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Old 24th October 2006, 22:41   #2  |  Link
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I'll deconstruct it for you...

61418 [b]: 76733,76733..........2 *

This represents picture number 61418 of the coded MPEG stream (not the display frame numbering, which can be different due to pulldown). It is a B picture. Its fields appear together in display frame 76733. The 2 at the end is a bitmapped indication of the TFF/RFF flags. Bit 0 is RFF, bit 1 is TFF, so 2 = binary 10, which means this picture is TFF and is not pulled down. That is why there are only 2 display frame numbers shown.

61419 [b]: 76734,76734,76735....3 *

This represents picture number 61419. It is a B picture. Two of its fields appear in display frame 76734, and one (pulled down) in 76735. TFF=1 and RFF=1.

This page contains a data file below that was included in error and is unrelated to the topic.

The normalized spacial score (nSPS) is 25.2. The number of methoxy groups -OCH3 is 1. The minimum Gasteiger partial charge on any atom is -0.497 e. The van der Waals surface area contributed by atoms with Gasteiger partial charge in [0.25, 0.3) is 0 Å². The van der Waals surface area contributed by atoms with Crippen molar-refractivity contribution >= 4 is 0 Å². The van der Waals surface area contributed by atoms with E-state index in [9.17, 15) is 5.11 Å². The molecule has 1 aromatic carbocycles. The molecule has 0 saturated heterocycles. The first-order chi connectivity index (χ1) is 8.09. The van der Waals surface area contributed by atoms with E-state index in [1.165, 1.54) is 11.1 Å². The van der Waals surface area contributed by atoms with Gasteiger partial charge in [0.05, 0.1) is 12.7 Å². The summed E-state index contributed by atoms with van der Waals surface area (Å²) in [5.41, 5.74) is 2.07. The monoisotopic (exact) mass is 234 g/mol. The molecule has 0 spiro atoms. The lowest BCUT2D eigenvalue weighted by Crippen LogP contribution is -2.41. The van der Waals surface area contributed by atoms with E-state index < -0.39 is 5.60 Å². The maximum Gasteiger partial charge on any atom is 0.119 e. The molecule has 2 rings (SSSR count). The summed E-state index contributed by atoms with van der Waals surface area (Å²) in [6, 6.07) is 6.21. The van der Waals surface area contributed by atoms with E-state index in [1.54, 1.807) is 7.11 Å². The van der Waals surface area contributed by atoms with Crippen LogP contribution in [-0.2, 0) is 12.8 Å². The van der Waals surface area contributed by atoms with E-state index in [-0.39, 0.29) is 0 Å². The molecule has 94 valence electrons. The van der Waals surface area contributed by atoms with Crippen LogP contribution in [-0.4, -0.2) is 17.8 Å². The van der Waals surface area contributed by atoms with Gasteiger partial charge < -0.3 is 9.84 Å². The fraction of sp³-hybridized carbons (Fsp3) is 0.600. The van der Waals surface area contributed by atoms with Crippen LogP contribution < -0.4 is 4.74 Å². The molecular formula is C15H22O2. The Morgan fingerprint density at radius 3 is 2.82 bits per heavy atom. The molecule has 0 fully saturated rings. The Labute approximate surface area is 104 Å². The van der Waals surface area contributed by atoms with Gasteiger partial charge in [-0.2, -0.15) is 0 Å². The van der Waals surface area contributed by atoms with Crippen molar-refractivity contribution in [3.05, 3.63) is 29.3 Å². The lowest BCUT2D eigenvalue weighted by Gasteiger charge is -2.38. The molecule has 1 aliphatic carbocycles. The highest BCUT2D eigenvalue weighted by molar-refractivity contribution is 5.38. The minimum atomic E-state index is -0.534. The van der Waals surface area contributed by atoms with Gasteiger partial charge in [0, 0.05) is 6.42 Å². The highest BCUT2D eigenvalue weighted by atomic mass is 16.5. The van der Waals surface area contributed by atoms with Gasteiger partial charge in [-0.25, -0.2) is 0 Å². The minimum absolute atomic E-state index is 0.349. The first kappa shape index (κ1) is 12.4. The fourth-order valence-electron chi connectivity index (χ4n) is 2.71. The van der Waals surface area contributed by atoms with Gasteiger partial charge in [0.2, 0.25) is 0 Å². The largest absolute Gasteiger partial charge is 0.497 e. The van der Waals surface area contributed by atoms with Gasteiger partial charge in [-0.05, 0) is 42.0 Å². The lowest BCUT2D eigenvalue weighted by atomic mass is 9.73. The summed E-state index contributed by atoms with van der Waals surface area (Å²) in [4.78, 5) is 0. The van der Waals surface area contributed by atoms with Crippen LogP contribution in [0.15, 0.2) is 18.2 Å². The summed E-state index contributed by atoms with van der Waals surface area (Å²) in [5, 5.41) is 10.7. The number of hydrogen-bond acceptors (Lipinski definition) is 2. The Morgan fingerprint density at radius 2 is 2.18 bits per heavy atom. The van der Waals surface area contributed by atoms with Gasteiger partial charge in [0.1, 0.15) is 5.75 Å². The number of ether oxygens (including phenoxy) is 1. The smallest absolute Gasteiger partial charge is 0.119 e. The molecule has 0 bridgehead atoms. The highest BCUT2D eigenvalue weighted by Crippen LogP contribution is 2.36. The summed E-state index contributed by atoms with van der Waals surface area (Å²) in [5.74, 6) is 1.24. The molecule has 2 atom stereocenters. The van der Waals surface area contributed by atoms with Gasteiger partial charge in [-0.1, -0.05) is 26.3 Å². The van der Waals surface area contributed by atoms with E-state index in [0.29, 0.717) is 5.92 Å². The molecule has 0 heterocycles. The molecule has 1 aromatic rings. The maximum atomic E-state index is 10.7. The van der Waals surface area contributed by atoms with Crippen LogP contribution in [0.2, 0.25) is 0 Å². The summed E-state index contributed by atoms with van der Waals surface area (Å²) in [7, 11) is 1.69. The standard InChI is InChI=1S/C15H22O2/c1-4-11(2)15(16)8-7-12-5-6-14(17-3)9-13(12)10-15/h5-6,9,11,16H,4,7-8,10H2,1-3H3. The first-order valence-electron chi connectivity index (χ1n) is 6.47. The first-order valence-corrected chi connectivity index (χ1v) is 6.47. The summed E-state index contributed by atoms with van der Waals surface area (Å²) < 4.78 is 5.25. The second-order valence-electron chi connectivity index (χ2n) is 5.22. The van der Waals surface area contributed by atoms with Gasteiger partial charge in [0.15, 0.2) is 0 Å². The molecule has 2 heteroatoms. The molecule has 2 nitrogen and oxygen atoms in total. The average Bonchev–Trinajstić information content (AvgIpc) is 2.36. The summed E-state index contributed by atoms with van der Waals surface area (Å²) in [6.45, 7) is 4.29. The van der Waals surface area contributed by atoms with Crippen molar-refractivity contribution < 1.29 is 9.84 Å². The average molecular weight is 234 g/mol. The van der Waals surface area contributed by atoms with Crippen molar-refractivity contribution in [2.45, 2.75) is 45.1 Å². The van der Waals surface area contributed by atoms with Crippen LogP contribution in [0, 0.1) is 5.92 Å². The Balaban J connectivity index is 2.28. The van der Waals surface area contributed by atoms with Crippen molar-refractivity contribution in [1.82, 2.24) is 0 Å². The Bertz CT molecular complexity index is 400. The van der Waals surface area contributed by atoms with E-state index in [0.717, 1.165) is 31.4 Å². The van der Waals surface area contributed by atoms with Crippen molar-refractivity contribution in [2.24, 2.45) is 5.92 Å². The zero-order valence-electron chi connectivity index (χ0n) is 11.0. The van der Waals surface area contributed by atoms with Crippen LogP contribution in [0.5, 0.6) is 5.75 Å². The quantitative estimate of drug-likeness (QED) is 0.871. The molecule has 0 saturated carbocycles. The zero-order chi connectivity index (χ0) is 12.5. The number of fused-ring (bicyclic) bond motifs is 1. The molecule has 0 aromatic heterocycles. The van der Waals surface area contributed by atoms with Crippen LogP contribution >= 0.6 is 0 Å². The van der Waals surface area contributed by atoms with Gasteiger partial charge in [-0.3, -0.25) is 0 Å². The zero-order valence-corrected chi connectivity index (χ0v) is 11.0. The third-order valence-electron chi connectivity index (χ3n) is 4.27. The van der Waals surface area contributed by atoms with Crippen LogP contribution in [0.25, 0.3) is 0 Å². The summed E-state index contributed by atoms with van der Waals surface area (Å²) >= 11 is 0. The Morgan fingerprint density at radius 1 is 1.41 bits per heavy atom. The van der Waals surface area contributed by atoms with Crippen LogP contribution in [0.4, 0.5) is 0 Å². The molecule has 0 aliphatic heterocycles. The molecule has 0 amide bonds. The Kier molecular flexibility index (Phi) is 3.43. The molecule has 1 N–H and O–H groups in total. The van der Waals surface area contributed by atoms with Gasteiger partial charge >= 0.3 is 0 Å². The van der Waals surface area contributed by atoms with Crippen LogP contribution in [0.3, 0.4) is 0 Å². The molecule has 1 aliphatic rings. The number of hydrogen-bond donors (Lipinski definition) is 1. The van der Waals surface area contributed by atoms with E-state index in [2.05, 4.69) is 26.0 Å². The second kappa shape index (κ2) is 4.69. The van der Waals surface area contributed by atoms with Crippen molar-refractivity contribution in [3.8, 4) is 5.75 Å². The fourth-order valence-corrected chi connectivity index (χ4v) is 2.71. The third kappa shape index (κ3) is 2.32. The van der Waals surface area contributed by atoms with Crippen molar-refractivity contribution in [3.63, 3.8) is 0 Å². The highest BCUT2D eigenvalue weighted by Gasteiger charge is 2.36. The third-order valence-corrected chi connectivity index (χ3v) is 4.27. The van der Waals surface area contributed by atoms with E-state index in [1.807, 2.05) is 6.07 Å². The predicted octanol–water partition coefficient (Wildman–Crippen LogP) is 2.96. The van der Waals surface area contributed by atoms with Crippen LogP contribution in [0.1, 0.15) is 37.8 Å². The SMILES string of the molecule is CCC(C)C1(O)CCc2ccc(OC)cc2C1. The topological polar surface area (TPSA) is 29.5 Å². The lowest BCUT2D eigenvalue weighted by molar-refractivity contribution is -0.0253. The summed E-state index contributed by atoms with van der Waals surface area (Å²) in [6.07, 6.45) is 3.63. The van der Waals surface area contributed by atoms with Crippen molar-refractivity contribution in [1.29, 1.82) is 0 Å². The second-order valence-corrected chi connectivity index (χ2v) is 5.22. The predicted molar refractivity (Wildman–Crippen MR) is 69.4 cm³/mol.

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Old 31st October 2006, 08:50   #3  |  Link
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Thanks, Donald, for your reply. That certainly explains things for me.

Now this raises another question in my mind. In the case of a soft-telecined hybrid DVD source (that is, one which is not reported as 100% VIDEO by DGIndex, but rather contains mostly 3:2 pulled-down material with a few occasional breaks in the pulldown pattern), shouldn't it be possible to exactly reconstruct the proper progressive frame sequence by using this information?

Currently, it appears that DGIndex can either do all FORCE_FILM for the entire sequence, or no FORCE_FILM for the entire sequence, either of which will result in some combed frames when performed on a sequence that is not 100% FILM. Yet, the RFF and TFF flags tell you exactly how to translate between the display frames and the source pictures, so why can't DGIndex make use of this information to perform inverse telecine (FORCE_FILM) on the pulled down material, and a simple deinterlacing filter on the nonfilm material, and then output a timecode file to indicate where the 24fps vs. 30fps frame sequences are, to be used in a variable framerate MKV container?